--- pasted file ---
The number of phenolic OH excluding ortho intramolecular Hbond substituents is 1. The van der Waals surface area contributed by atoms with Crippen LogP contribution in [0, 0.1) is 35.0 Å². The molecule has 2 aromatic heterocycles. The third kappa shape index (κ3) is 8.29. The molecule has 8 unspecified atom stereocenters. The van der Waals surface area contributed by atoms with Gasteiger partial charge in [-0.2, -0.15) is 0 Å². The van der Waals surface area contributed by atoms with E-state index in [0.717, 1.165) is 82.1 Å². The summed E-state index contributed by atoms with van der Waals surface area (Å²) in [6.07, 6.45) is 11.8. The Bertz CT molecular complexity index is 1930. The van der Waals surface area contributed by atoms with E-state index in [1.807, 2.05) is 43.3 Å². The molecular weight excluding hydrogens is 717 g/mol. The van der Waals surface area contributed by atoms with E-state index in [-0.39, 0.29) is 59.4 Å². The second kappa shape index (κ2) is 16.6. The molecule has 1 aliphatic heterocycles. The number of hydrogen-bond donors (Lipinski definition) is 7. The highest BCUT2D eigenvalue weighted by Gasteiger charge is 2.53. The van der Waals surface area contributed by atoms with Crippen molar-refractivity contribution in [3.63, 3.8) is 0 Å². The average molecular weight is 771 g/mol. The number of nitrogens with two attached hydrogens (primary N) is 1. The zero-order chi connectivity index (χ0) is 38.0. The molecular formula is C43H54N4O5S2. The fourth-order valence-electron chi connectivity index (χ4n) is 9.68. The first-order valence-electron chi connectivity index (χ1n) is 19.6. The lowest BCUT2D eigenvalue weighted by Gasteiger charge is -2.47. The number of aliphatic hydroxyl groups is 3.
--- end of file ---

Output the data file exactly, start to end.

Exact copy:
The number of phenolic OH excluding ortho intramolecular Hbond substituents is 1. The van der Waals surface area contributed by atoms with Crippen LogP contribution in [0, 0.1) is 35.0 Å². The molecule has 2 aromatic heterocycles. The third kappa shape index (κ3) is 8.29. The molecule has 8 unspecified atom stereocenters. The van der Waals surface area contributed by atoms with Gasteiger partial charge in [-0.2, -0.15) is 0 Å². The van der Waals surface area contributed by atoms with E-state index in [0.717, 1.165) is 82.1 Å². The summed E-state index contributed by atoms with van der Waals surface area (Å²) in [6.07, 6.45) is 11.8. The Bertz CT molecular complexity index is 1930. The van der Waals surface area contributed by atoms with E-state index in [1.807, 2.05) is 43.3 Å². The molecular weight excluding hydrogens is 717 g/mol. The van der Waals surface area contributed by atoms with E-state index in [-0.39, 0.29) is 59.4 Å². The second kappa shape index (κ2) is 16.6. The molecule has 1 aliphatic heterocycles. The number of hydrogen-bond donors (Lipinski definition) is 7. The highest BCUT2D eigenvalue weighted by Gasteiger charge is 2.53. The van der Waals surface area contributed by atoms with Crippen molar-refractivity contribution in [3.63, 3.8) is 0 Å². The average molecular weight is 771 g/mol. The number of nitrogens with two attached hydrogens (primary N) is 1. The zero-order chi connectivity index (χ0) is 38.0. The molecular formula is C43H54N4O5S2. The fourth-order valence-electron chi connectivity index (χ4n) is 9.68. The first-order valence-electron chi connectivity index (χ1n) is 19.6. The lowest BCUT2D eigenvalue weighted by Gasteiger charge is -2.47. The number of aliphatic hydroxyl groups is 3.